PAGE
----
Wednesday, July 1, 2009

Transportation, Coordination, and the Climate Change Bill

Last week, the House passed a comprehensive energy policy and climate change bill (H.R. 2454). This bill faces an unpredictable future in the Senate, where it is likely to be debated this month.

The centerpiece of the House legislation is the establishment of a “cap and trade” system for controlling greenhouse gas emissions.

Several features of the House bill would be likely to have effects on the planning and provision of public and community transportation services. Some of these are discussed below.

  • Within the trading of emission allowances, a portion of these allowances would be distributed to states’ State Energy and Environment Development (SEED) accounts (a new creation under this bill) for the purposes of supporting states’ renewable energy and energy efficiency programs. Up to 10 percent of the allowances states receive under this allocation could be used to pay the “non-federal” share of FTA Section 5307, 5308, 5309, 5310, 5311 or 5319 grants.
  • States and MPOs would be required to address greenhouse gas reduction as part of the development of their TIPs and STIPs. The bill would require these plans to be developed in coordination with air quality, environmental health, and transportation agencies, and would require these plans to be developed in consultation with housing, public health, economic development, land use, environment, and public transportation agencies. This section of the bill outlines a number of measures to be explored in the planning process, including setting targets for increased transit ridership and many facets of coordination between transportation and human or social service functions within the state or locality.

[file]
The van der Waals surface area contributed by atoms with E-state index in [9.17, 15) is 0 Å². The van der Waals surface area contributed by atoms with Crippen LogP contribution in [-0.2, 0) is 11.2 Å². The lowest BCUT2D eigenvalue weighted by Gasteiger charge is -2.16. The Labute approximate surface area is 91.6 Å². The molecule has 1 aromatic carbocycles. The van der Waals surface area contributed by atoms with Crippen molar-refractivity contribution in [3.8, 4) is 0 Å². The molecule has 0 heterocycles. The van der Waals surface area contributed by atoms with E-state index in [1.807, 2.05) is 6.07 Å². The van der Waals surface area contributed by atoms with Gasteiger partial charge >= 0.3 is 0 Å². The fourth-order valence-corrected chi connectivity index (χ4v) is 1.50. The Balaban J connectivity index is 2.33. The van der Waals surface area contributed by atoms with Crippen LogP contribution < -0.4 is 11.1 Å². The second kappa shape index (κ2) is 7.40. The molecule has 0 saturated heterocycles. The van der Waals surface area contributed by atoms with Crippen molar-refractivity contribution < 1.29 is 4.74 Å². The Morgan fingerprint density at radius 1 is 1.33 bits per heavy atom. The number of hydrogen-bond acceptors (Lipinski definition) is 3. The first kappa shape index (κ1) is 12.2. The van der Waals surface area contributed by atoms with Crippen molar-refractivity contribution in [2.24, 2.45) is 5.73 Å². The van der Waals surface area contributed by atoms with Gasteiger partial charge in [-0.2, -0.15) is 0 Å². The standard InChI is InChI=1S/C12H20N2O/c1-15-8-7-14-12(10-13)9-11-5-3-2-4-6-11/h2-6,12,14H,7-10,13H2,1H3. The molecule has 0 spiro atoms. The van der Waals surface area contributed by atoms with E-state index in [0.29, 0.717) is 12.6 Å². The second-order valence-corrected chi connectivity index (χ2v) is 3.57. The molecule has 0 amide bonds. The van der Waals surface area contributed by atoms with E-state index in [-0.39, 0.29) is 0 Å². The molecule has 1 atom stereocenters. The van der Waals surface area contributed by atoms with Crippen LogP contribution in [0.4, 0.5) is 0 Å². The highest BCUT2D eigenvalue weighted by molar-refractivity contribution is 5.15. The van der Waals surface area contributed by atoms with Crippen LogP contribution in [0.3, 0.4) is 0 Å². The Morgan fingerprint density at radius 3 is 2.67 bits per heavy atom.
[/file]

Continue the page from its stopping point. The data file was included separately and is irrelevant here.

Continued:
• There are provisions to promote location-efficient mortgages, which offer a financial inducement to finance housing that is located near public transportation.
  • The “green” and affordable housing sections of the House bill would require local housing and planning agencies to coordinate housing strategies with their transportation planning efforts, and to make use of existing infrastructure in housing plans, programs and projects.
  • The House bill includes a "Climate Change Worker Adjustment Assistance" program to aid workers placed out of jobs as a result of changes in current energy-intensive industries. This program is modeled after the Trade Adjustment Assistance program, and includes transportation assistance to dislocated workers, and inclusion of transportation and various social services such as job training and child care as parts of the family of services eligible to be provided to these dislocated workers.
  • There would be an authorization, albeit without specific funding, for EPA-administered grants to support a "SmartWay" transportation efficiency program, aimed primarily at the freight transportation sector.
  • Other items in the bill include a small program of competitive grants for “clean business” innovation, transit agency participation in urban tree programs, a small program of competitive grants to promote sustainable low-income community development projects, and a national program to inventory fish and wildlife habitat corridors for consideration in transportation planning processes.
Although transportation is not directly discussed, the Washington Post recently posted a set of Q's & A's about the House legislation:

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